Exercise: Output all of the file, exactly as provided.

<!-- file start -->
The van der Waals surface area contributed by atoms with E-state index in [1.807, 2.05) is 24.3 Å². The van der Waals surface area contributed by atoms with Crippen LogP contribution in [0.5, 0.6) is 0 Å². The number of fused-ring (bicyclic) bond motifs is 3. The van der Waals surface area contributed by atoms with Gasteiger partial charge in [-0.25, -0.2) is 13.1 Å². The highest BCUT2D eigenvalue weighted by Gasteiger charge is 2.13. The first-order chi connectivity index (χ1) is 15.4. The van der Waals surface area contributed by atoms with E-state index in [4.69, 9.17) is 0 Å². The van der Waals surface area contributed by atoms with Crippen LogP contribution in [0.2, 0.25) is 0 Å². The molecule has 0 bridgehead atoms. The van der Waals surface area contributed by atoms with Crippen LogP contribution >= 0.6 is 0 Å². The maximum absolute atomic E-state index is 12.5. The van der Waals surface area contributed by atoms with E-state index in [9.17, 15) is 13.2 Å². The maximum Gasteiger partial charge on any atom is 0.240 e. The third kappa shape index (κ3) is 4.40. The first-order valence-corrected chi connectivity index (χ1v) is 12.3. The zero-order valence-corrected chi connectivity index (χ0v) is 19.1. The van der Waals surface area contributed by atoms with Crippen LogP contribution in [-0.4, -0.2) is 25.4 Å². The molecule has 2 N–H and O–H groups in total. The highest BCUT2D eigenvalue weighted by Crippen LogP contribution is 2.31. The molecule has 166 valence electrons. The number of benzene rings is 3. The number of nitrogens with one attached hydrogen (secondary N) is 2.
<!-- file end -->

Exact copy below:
The van der Waals surface area contributed by atoms with E-state index in [1.807, 2.05) is 24.3 Å². The van der Waals surface area contributed by atoms with Crippen LogP contribution in [0.5, 0.6) is 0 Å². The number of fused-ring (bicyclic) bond motifs is 3. The van der Waals surface area contributed by atoms with Gasteiger partial charge in [-0.25, -0.2) is 13.1 Å². The highest BCUT2D eigenvalue weighted by Gasteiger charge is 2.13. The first-order chi connectivity index (χ1) is 15.4. The van der Waals surface area contributed by atoms with E-state index in [4.69, 9.17) is 0 Å². The van der Waals surface area contributed by atoms with Crippen LogP contribution in [0.2, 0.25) is 0 Å². The molecule has 0 bridgehead atoms. The van der Waals surface area contributed by atoms with Crippen LogP contribution >= 0.6 is 0 Å². The maximum absolute atomic E-state index is 12.5. The van der Waals surface area contributed by atoms with E-state index in [9.17, 15) is 13.2 Å². The maximum Gasteiger partial charge on any atom is 0.240 e. The third kappa shape index (κ3) is 4.40. The first-order valence-corrected chi connectivity index (χ1v) is 12.3. The zero-order valence-corrected chi connectivity index (χ0v) is 19.1. The van der Waals surface area contributed by atoms with Crippen LogP contribution in [-0.4, -0.2) is 25.4 Å². The molecule has 2 N–H and O–H groups in total. The highest BCUT2D eigenvalue weighted by Crippen LogP contribution is 2.31. The molecule has 166 valence electrons. The number of benzene rings is 3. The number of nitrogens with one attached hydrogen (secondary N) is 2.